However, these ideas are basically just given an honourable mention amidst much more complex, carefully considered theories that are constantly modified as people learn more about the alien artefact. Why should they fall into such simple categories as monsters or gods? What if, unlike most alien contact scenarios, we proved perfectly capable of interacting with aliens in a peaceful, intelligent and productive manner? The aliens invite humanity to “join us”, and people around the world are inspired by the thought of joining an interstellar community, but what if “join us” means join our religion, or join our army? What if the aliens charge a price for any technology they might have? How might their technology affect our own industries and economies? What will happen to human culture if it comes into contact with an alien one? And what kinds of being are the aliens themselves? Why do they behave the way they do?
The theories evolve as people learn more, and there’s always a plurality of possibilities. As the novel progresses, humanity changes, and ideas of existence acquire new facets and depths. What if, what if, what if? The novel never stops asking this, really flexing the speculative abilities of the sf genre. It’s as much a thought experiment as a story, and that’s the beauty of it. It gave me far more than I anticipated.
The downside is that it can be tedious at times. Some parts are bound to be less interesting to you than others. Given the scope of Brin’s project, it’s probably unavoidable. Deciding on my rating required a bit of personal debate – how does ease of reading and enjoyment weigh up against the novel’s scope and ideas? I considered giving the novel a 7 (or a 6, during some boring bits) simply because it was often so damn hard to read. With nothing even resembling a scientific background, plus having a relationship with sf that’s less than a decade old, I struggle with hard sf (and I consider this to be hard sf, although it incorporates many of the things I love about soft sf too). The technical details often go right over my head, and Existence has good deal of those. If I knew more about information technology or space travel, I might have had an easier time.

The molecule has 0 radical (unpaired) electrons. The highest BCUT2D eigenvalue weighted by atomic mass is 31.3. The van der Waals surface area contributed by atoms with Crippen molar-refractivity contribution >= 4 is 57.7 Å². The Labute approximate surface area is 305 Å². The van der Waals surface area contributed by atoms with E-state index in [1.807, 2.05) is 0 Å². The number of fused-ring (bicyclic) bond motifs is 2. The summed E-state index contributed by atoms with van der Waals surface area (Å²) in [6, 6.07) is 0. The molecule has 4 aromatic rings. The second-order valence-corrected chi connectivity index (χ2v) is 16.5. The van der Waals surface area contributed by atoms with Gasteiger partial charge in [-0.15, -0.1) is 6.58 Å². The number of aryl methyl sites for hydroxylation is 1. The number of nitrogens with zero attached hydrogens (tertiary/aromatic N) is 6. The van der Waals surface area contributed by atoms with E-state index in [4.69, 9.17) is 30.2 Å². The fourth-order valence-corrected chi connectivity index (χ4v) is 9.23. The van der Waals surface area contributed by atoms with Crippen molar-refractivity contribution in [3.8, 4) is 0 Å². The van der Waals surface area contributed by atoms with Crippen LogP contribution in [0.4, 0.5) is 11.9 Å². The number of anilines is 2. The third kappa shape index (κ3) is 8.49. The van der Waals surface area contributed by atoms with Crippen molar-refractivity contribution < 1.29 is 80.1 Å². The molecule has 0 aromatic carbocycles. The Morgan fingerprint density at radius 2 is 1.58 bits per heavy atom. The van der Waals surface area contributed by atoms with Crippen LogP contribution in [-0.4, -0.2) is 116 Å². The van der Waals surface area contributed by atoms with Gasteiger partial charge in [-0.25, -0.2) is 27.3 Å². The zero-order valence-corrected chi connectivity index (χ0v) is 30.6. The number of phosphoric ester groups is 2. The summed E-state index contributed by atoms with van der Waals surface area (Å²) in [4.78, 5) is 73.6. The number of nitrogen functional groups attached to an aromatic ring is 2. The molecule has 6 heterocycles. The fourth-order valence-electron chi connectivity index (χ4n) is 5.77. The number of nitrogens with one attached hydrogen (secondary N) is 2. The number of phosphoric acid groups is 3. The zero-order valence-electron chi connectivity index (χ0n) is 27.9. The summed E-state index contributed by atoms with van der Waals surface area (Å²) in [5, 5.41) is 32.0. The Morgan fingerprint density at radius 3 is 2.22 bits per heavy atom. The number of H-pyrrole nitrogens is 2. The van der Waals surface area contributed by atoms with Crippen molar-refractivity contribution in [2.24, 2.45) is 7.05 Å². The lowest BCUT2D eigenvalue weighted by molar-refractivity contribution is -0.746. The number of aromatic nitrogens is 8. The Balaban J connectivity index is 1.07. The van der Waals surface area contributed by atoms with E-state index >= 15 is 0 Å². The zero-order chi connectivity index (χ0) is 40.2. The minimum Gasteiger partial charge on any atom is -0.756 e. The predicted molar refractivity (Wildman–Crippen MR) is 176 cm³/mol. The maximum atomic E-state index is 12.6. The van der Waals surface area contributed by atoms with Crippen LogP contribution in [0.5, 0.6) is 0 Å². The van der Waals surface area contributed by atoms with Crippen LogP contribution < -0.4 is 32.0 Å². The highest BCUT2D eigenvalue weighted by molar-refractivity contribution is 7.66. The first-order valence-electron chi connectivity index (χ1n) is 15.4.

Admittedly, these are my shortcomings rather than the novel’s but to add to that, you’re also dropped into the depths of a future world without the benefit of info dumps. Brin’s worldbuilding is excellent and has the sense of realism that comes from treating his future as the norm, in the same way that an author writing a contemporary novel wouldn’t explain things like Facebook and Twitter to his readers. Which is great in some ways, but also means that you’ll probably struggle to get a grasp on the technological, ecological, and social changes that distinguish this world from our current version. Naturally, there’s a lot of sophisticated technology, most of which is used to immerse humans in the digital world. There are plenty of neologisms. For example, AI is known as ai, and the two letters are placed in words that denote the use of such technology, eg. aissistant, aintity. Characters also frequently make reference to fictional events or concepts such as Awfulday or the Basque Chimera, but without offering any explanation to the reader. Even when there are detailed explanations or demonstrations of tech, they may only come much later in the book.
Add to this a multitude of characters and several series of speculative essays, and you can begin to understand what I mean when I say this isn’t an easy read. At times it isn’t even a particularly enjoyable one so (to get back to the rating issue) I couldn’t give it a 9 or 10, at least not on a first read. But 7 felt too low, for two reasons. Firstly, it’s so ambitious, and I have to admire what Brin has achieved. Secondly it has a spectacularly satisfying ending that achieves a stunning balance of optimism, gravity, and excitement. At times I wondered if I was ever going to finish this, but at the end I just thought “WOW. That’s brilliant. That’s better than I’d ever expected. I have to read this again one day.”